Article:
In August I delivered a presentation called “Mastering Asynchronous Flow Control in JavaScript” at devLink 2014. To illustrate how tricky mixing asynchronous and synchronous code in JavaScript can be, I gave the following example:

bad, bad example

I claimed, incorrectly, that the error thrown in the callback would cause unintended consequences when it re-entered the catch block (well, beyond just crashing the program).

I have since had a chance to re-visit this code and realized that this example is not representative of the point I wanted to make, which is actually represented by this gist:

In this example, an async function is invoked with a callback. Inside that function a try/catch block is executed, and when successful, invokes the callback within the try block. When the callback itself throws an exception it bubbles back up into the try block and then gets caught in the catch block, invoking the callback a second time. You can see this in the console output, where the first logged arguments object contains a null error and the second contains the error thrown in the callback itself. To avoid this situation simply invoke the callback outside of the try/catch block altogether:

Now I shall go into the East and diminish.

A really good second pair of eyes

This month (October) is my two-year anniversary at appendTo. Two years may not sound long to you but in the tech world it is a bit of an eternity. My wife Brittany still can’t believe I’ve stayed that long–most of my other jobs have been project-based and have lasted a year or less. When I started with appendTo my desire was to find a place to hang my hat for a while. And here I am, two years later, and the hat is still on the hook.

I flew to Tacoma with a co-worker, Matt, a few weeks ago, to help a large, enterprise company conduct an internal hackathon for their IT support team. We functioned as technical coaches, helping each of the five teams participating to make decisions about technical trade-offs (they had two days to finish their projects), and to help mitigate any technical obstacles that arose. It was a marvelous, albeit exhausting experience. When we met with this company’s leadership for the first time I was asked to describe what appendTo is all about, and this is what I said:

appendTo’s name is a play on the the jQuery function of the same name. In JavaScript we often want to take an element, say a hyperlink or a some emboldened text, and append it to some other element, like a paragraph. Our company has a similar relationship to the clients it engages: we append to that client, becoming a part of its team, to help accomplish its goals with our own expertise and values. We are very fast, and very effective.

I was then asked about my personal qualifications as a technical coach. Each team, in theory, could choose any technology stack for their project (though each project had to function on mobile devices), but in reality the company had a significant Microsoft infrastructure. Matt and I had spent a good deal of time discussing the potential technical avenues each team might take, and we had concluded that, given the time constraints and culture of the company, Microsoft-based, cloud hosted solutions were likely candidates.

Fortunately I have experience with the .NET stack, which put the client at ease. But I also stressed that my career has spanned many stacks, languages, frameworks and paradigms, and that I had sought from the beginning to be a generalist, not a specialist. To me, understanding problems is more important than particular solutions, which may be myriad. Problems are always contextual.

The leadership team then asked what I thought about my role in the hackathon. I replied: “I am going to be a really good second pair of eyes.”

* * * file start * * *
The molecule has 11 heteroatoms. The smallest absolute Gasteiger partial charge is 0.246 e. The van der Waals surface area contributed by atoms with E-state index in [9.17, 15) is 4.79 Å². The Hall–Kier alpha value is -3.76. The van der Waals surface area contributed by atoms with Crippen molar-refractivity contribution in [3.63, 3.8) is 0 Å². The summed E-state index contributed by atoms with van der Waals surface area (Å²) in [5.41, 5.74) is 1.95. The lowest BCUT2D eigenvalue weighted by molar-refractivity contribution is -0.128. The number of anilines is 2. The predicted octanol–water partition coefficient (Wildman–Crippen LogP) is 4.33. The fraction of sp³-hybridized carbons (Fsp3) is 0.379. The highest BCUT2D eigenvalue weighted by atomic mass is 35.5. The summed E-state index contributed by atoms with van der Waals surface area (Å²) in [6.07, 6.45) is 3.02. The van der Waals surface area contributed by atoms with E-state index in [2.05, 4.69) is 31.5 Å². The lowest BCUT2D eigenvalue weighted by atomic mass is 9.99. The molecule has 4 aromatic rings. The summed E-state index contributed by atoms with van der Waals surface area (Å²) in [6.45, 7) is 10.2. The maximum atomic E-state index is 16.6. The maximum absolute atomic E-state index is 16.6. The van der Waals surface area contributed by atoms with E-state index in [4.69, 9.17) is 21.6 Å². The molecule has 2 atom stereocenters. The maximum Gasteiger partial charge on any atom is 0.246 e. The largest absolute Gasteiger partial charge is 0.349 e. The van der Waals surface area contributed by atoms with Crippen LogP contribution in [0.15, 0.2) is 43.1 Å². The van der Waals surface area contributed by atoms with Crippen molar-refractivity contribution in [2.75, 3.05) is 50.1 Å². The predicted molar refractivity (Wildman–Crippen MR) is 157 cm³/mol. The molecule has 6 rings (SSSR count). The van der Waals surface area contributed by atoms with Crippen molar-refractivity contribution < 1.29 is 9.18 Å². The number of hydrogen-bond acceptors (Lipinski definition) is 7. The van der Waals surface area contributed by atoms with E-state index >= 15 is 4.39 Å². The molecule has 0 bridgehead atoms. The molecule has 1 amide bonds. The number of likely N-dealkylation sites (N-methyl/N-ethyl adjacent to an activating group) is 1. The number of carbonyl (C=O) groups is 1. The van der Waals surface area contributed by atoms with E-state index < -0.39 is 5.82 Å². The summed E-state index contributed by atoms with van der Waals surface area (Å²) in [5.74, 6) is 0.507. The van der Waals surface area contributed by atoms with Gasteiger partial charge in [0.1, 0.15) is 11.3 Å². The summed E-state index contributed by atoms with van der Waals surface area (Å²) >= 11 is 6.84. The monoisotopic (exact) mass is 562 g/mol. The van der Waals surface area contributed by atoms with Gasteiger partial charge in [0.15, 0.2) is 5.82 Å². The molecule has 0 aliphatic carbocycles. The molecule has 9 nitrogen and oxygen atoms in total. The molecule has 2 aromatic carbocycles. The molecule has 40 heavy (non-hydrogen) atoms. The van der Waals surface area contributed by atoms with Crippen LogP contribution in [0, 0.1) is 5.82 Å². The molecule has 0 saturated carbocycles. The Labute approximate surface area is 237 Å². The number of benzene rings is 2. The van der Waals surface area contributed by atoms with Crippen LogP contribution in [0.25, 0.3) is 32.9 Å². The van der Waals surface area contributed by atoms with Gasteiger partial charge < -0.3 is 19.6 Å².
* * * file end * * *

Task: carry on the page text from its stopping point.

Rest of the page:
It was a decent elevator pitch.

Each team ended the week with polished projects, and though we were all tired and giddy from the process, an intense camaraderie emerged. Both Matt and I lived up to the promises we made and the client was very pleased.

I’ve since reflected on the claims I made in our initial meetings (all of which I believe), and projected them onto the backdrop of my experiences at appendTo. I’ve worked with a lot of clients, on a lot of projects, with a lot of different technologies. I’ve produced code, written articles, coached a hackathon, given presentations, migrated a mountain of WordPress data (a task I would not wish on my enemies), created and contributed to open source projects, and so on. For each client engagement I straddled the line of being uniquely me, and being that second pair of eyes; of maintaining my own personal boundaries and standards, while appending to an existing team or management structure with their own goals and values. I’ve seen my co-workers do the same, time and again, in development, design, and management capacities.

There is a time for modesty, but this is not it.

appendTo harbors amazing people with amazing talents. Moreover, it treats its employees like entrepreneurs, free to grow their ideas and visions and passions while serving clients. It’s a petri dish for excellence. And this characteristic is intentional.

When I was first hired, I was told that appendTo was a place for recovering developers who had been abused by the corporate world. And though the journey is not always smooth (no good journey is!), the work I do here and the relationships I make are, and will continue to be, some of the most significant in my life. And for that I am both grateful and humbled.


gogrep: Exploring go

I’ve been learning Google’s go language and I put together a fun, trivial implementation of grep (gogrep!) to explore some of the language packages. It’s not complicated; the command is invoked with a regular expression pattern and a file path, and iterates over the file, line by line, attempting to match the pattern. Lines which match are then sent to STDOUT.

Go is an interesting language, and I like a lot of its features.

Having a unified workspace for both writing code and building binaries is quite nice, though I am puzzled at how specific versions of dependencies are specified for projects, as the organization of the workspace doesn’t seem to allow for this.

Method implementation for go objects behaves in a similar manner to extension methods in C#, in that methods are not defined on a specific object, but rather as standalone functions that receive, as their target of invocation, an instance of a particular type of object. These “methods” may then be invoked on any object of that type, much as extension methods in C# may be invoked on objects to which they are not really attached, by a trick of the compiler.